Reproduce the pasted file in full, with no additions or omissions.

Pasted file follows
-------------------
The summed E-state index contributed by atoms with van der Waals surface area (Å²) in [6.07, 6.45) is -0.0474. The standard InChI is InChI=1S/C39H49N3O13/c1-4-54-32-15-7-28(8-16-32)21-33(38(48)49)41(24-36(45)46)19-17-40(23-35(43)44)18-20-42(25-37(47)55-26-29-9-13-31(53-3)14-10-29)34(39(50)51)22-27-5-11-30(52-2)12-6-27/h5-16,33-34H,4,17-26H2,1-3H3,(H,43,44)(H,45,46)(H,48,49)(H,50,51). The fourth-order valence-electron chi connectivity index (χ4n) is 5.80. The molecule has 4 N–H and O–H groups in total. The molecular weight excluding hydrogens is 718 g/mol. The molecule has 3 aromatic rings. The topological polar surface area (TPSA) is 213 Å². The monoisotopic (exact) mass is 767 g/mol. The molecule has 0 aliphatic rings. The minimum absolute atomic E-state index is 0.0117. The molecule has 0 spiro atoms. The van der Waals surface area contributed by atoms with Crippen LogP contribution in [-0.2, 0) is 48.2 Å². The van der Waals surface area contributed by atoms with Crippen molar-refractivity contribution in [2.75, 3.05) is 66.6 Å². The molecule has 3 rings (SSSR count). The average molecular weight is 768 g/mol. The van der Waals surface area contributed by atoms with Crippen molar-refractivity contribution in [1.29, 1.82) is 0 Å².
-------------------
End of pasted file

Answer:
The summed E-state index contributed by atoms with van der Waals surface area (Å²) in [6.07, 6.45) is -0.0474. The standard InChI is InChI=1S/C39H49N3O13/c1-4-54-32-15-7-28(8-16-32)21-33(38(48)49)41(24-36(45)46)19-17-40(23-35(43)44)18-20-42(25-37(47)55-26-29-9-13-31(53-3)14-10-29)34(39(50)51)22-27-5-11-30(52-2)12-6-27/h5-16,33-34H,4,17-26H2,1-3H3,(H,43,44)(H,45,46)(H,48,49)(H,50,51). The fourth-order valence-electron chi connectivity index (χ4n) is 5.80. The molecule has 4 N–H and O–H groups in total. The molecular weight excluding hydrogens is 718 g/mol. The molecule has 3 aromatic rings. The topological polar surface area (TPSA) is 213 Å². The monoisotopic (exact) mass is 767 g/mol. The molecule has 0 aliphatic rings. The minimum absolute atomic E-state index is 0.0117. The molecule has 0 spiro atoms. The van der Waals surface area contributed by atoms with Crippen LogP contribution in [-0.2, 0) is 48.2 Å². The van der Waals surface area contributed by atoms with Crippen molar-refractivity contribution in [2.75, 3.05) is 66.6 Å². The molecule has 3 rings (SSSR count). The average molecular weight is 768 g/mol. The van der Waals surface area contributed by atoms with Crippen molar-refractivity contribution in [1.29, 1.82) is 0 Å².